My Chinese-American husband grew up in Hawaii, then moved to Los Angeles. Not only did he not care about different seasons, I’m not even sure he knew what they were until I took him to New Hampshire and Washington D.C.
His immigrant family wasn’t big on holidays, either, whether American or Chinese. The man didn’t even have a Christmas stocking until I gave him one.
In September, I confronted my husband. “Why have you been keeping the Mid-Autumn festival from me?”
“It’s no big deal.”
“Liar! It’s a huge deal. There are family gatherings! Special foods! Why don’t we ever do anything?”
“I dunno. I didn’t think you’d care about it.”
“Seriously? I go nuts for all things related to the fall season and at the Mid-AUTUMN Festival they have special desserts called mooncakes! Fall and cakes and you thought I wouldn’t care?!” I shook my head mournfully. “It’s like you don’t even know me.”
Andy snorted. “Mooncakes are not exactly like your cakes.”
“They’re called cakes. How bad can they—”
Andy interrupted. “They’re like fruitcake.”
“They have rum?”
“No, but they’re heavy and dense and sometimes they have fruit and people re-gift the crap out of them. No one actually eats them.”
“Well, you must have eaten them if you know what’s in them.”
“They’re filled with egg yolks.”
“All cakes have egg yolks. And I’m getting some for us to celebrate…what exactly are we celebrating?”
I gave up on Andy and turned to the internet. Turns out the mid-Autumn Festival is one of the oldest traditions still celebrated today, dating back to at least the 16th century B.C.E. It may have started as a harvest/ thanksgiving festival, but eventually incorporated Chang’e, the Moon Goddess of Immortality. Chang’e was originally mortal, but drank too much of her husband’s elixir of immortality. (Either to save the world because her husband was corrupt or to save the potion from an unworthy thief, depending on which version of the myth you prefer. I find the first version more realistic.) The excess of elixir sent her floating to the moon, and she’s been there ever since.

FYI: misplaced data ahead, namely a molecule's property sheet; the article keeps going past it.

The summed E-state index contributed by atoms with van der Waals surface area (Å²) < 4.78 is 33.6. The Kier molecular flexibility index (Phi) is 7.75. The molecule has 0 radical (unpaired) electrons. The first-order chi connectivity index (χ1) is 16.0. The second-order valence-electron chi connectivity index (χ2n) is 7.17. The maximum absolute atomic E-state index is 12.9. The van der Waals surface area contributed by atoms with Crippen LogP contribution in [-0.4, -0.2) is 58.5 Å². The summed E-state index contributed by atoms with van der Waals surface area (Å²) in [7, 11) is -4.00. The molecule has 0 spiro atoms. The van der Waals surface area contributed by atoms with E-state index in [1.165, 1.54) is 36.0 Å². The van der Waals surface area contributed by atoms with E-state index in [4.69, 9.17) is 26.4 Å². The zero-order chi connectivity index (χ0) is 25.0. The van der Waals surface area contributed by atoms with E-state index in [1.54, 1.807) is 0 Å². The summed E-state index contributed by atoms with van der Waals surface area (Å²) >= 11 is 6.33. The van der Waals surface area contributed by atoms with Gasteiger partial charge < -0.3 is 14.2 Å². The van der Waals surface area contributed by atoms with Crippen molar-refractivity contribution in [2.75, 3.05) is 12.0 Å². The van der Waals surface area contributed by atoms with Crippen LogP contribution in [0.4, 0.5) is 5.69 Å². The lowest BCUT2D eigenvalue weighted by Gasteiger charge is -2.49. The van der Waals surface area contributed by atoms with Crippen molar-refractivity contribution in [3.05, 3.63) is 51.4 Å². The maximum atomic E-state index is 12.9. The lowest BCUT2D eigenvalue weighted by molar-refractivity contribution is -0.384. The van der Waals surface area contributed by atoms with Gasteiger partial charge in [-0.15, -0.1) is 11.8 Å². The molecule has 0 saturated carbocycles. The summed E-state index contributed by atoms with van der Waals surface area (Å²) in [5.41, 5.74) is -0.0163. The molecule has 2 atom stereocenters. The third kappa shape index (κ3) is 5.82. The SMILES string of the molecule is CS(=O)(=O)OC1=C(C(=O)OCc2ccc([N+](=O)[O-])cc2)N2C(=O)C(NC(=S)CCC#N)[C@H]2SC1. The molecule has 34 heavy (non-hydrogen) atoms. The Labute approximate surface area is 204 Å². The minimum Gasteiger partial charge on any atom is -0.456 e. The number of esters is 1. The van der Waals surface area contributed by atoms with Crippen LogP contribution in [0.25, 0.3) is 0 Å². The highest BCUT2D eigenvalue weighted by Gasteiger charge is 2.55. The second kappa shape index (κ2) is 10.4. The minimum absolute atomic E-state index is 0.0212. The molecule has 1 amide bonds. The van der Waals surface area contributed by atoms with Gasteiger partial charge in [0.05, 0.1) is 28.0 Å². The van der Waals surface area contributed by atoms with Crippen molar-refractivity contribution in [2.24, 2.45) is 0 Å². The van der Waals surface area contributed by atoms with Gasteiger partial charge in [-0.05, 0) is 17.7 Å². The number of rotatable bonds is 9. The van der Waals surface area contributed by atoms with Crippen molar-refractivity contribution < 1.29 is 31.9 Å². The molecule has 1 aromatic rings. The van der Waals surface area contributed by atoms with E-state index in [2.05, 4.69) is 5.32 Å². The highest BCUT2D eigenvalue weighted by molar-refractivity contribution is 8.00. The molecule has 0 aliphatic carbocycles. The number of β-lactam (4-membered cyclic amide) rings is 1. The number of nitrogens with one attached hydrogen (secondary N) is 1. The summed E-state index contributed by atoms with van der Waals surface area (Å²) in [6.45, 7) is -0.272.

The mooncakes were created in Chang’e’s honor, possibly because they were her favorite delicacy. Chang’e devotees have traditionally prayed to her for everything from beauty to safety, especially during the full moon after the Autumn harvest. The cakes are often eaten outside, under the full moon, during the festival.
So much for Andy’s assumption that no one actually eats mooncakes. Ha!
I didn’t have much time between my discovery of mooncakes and the Mid-Autumn Festival, but I found a Chinese bakery (because you can find every food imaginable in Los Angeles). I bought their last box of mooncakes. Those mooncakes came with some dirty looks from customers behind me, looks that shouted, “Hey! What does a white girl need with mooncakes!?” But I escaped with my prize, and presented the mooncakes to Andy that evening.
I let him bite into a piece of cake first. “Well? Well? Does it taste like your childhood? What do you think?!”
Andy chewed for a few moments. He swallowed and said, “I think this is the reason Asians are not known for their desserts.”
“Really?” I took a small bite. The mooncake was filled with red bean paste. I shrugged. “It’s not bad. Reminds me of jian dui.” I took a bigger bite. And stopped chewing.
There was something besides bean paste in the mooncake. Something…salty and not soft.
It did not taste good. I swallowed and eyed my piece of mooncake. There was a circle of yellow in the center of the dark red paste. “Honey, there’s a whole cooked egg yolk in the middle of the mooncake! What the hell?!”
Andy was nonplussed. “What do you mean, ‘what the hell?’ I told you they had egg yolks. They might even be duck eggs.”
“You didn’t say they were WHOLE DRIED YOLKS! I thought they were beaten in, like regular eggs in regular cake batter. Ew! Bleech.” I pried the offending yolk out and offered it to Andy.
The man who eats bulls’ balls, sheep brains, and chicken feet demurred.
I left the yolk on the plate and finished the mooncake. It tasted much better without the yolk.
As soon as I finished, Andy waved the knife and slyly asked, “Do you want another one?”
He smirked. “See? I told you no one actually eats mooncakes.”
I smirked back and pointed to the counter behind him. “Not true.”
Andy turned in time to see our cat’s jaws close on the egg yolk.
He yelled, “Bad cat! Off the counter!”
The cat ran off with her prize. She hid under the table, growling like a feral creature until she finished eating. Like she was warning us not to touch her food.
No danger of that, kitty.
There are many varieties of mooncakes. Next year, I’ll start hunting earlier and perhaps I’ll find some different flavors. They might taste better.
But if they don’t, at least we know someone who will eat them.